The Ohio Department of Education (ODE) has released Performance Index data for the 2014-15 school year. Olentangy is ranked first in Central Ohio and is ranked eleventh in the state for Performance Index overall from twenty-sixth last year.
On October 24, the Olentangy School Advocacy Committee held its first ever Candidate Forum. Candidates for Ohio House Districts 67 and 68 as well as candidates for the Ohio State Board of Education District 6 were invited. Because there is a lot of information available on the Ohio House candidates and not a lot about the candidates for the state board, we are focusing this article on the state board candidates.
I extend my gratitude to the Olentangy Schools community for the support of the crucial levy and bond request. I am very fortunate to be a resident of a community that places a high value on education.
The outstanding support and effort of so many grass-roots individuals and groups was such an important component to the successful outcome. I am thankful to them for providing essential information that so well told the Olentangy story.
I appreciate the trust and confidence in Olentangy Schools and we will continue to efficiently manage growth and finances, seek fairness in funding from the state of Ohio and provide excellence in academics and opportunities for all of our students.
Olentangy Schools board member
ONE Olentangy’s goal is to inform the community in a proactive way about local issues that affect our school district. Based on our editorial board’s research on the facts, ONE Olentangy endorses Olentangy’s March 15 ballot issue and recommends voter approval.
The consequences of the district’s ballot issue failing are far reaching. The direct need is a fourth high school. The need for this school is projected to continue for at least the next half century. Our review of Facilities Committee reports and enrollment projections show us that the district has done its due diligence in assessing this building need now and in the future. Our anecdotal research causes us concern about student opportunities and safety. Without voter approval, the district will have to consider options to manage the high school enrollment growth in ways that minimize the negative impact on educational experiences as well as safety concerns.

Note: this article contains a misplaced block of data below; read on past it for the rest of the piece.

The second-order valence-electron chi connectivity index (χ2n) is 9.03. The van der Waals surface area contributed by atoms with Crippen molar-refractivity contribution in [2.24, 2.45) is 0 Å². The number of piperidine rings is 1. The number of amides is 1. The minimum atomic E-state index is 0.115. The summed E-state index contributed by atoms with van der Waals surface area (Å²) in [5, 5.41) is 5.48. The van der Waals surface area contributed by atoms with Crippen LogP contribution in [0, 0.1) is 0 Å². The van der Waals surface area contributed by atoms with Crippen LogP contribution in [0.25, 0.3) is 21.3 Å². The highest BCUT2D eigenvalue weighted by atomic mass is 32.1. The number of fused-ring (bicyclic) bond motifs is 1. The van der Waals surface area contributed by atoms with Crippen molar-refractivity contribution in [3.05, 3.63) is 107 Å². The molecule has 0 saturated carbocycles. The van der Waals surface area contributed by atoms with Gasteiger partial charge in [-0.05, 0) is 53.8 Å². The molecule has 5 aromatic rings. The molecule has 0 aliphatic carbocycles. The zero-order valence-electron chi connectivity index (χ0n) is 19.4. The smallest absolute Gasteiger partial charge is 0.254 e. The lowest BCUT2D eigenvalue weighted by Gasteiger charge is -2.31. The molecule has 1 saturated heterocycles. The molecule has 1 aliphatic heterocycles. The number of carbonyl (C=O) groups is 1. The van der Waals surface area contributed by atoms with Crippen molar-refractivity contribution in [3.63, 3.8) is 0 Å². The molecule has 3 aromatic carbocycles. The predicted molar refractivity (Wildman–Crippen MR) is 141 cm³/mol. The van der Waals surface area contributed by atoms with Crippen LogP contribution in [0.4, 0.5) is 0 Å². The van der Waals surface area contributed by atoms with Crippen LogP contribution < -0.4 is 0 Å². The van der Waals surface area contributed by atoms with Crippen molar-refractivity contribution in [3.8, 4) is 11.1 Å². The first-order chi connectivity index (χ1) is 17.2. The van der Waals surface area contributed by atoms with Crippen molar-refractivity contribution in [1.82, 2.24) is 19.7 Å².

A March 15 levy failure is expected to negatively impact the educational experience beyond the high schools, reaching all levels of education. Superintendent Mark Raiff has stated that a levy failure will result in choices needing to be made with regard to programs and services that exceed state mandates. Our research on the district’s cost-reduction measures, including staff reductions, energy cost savings and their self-insured workers’ compensation plan, show strong effort and success. And we applaud the administration, school board, teachers and staff for working together to rein in personnel costs, including costs associated with insurance benefits.
Olentangy provides a great value, with a comparatively low cost per pupil (see cost per pupil article here) and now the highest Performance Index and state report card in Central Ohio (see our Performance article here).
ONE Olentangy encourages voters to do their own research to learn exactly what their “Yes” vote would mean and a potential “No” vote would mean in terms of consequences to the educational value provided by our school district.
ODE officials have stated that they are required to include all student test scores in the Performance Index score, including students who opted out of the test. This means that those students who opted out are counted as zeroes. Due to concerns about reflecting accurate achievement, ODE has released a second Performance Index this year that is modified to include only those students who actually took the tests.
In addition, Olentangy is ranked first in the state for highest value-added gain index for all students, gifted students and students with disabilities.
On Wednesday, November 11, 2015, the Olentangy school board voted to put a combined funding issue on the March 2016 ballot. The combined issue includes an operating levy, bond issue and permanent improvement levy, and puts the decision about whether or not Olentangy will continue to provide the same level of performance and opportunities for students into voters’ hands.
If passed, the estimated cost to taxpayers for the 6.9-mill ballot issue is $241.50 per $100,000 of home valuation. The one-vote combined ballot issue will consist of three components.